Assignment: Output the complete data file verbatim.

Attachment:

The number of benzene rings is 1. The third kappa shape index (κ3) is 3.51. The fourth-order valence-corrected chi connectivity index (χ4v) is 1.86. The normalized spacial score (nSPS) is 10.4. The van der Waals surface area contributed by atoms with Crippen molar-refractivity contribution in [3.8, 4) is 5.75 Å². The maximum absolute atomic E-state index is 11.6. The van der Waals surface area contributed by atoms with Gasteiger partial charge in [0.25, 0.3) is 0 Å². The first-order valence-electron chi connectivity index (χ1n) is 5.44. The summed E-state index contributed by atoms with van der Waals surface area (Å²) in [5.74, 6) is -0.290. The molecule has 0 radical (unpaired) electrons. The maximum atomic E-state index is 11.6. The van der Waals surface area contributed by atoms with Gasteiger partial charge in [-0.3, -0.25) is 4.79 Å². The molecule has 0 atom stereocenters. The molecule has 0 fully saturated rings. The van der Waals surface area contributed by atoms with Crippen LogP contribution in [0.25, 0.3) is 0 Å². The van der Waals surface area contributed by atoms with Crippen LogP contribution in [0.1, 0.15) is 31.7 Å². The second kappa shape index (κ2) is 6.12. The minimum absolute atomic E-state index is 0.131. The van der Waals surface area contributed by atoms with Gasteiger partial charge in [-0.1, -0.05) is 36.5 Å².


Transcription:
The number of benzene rings is 1. The third kappa shape index (κ3) is 3.51. The fourth-order valence-corrected chi connectivity index (χ4v) is 1.86. The normalized spacial score (nSPS) is 10.4. The van der Waals surface area contributed by atoms with Crippen molar-refractivity contribution in [3.8, 4) is 5.75 Å². The maximum absolute atomic E-state index is 11.6. The van der Waals surface area contributed by atoms with Gasteiger partial charge in [0.25, 0.3) is 0 Å². The first-order valence-electron chi connectivity index (χ1n) is 5.44. The summed E-state index contributed by atoms with van der Waals surface area (Å²) in [5.74, 6) is -0.290. The molecule has 0 radical (unpaired) electrons. The maximum atomic E-state index is 11.6. The van der Waals surface area contributed by atoms with Gasteiger partial charge in [-0.3, -0.25) is 4.79 Å². The molecule has 0 atom stereocenters. The molecule has 0 fully saturated rings. The van der Waals surface area contributed by atoms with Crippen LogP contribution in [0.25, 0.3) is 0 Å². The van der Waals surface area contributed by atoms with Crippen LogP contribution in [0.1, 0.15) is 31.7 Å². The second kappa shape index (κ2) is 6.12. The minimum absolute atomic E-state index is 0.131. The van der Waals surface area contributed by atoms with Gasteiger partial charge in [-0.1, -0.05) is 36.5 Å².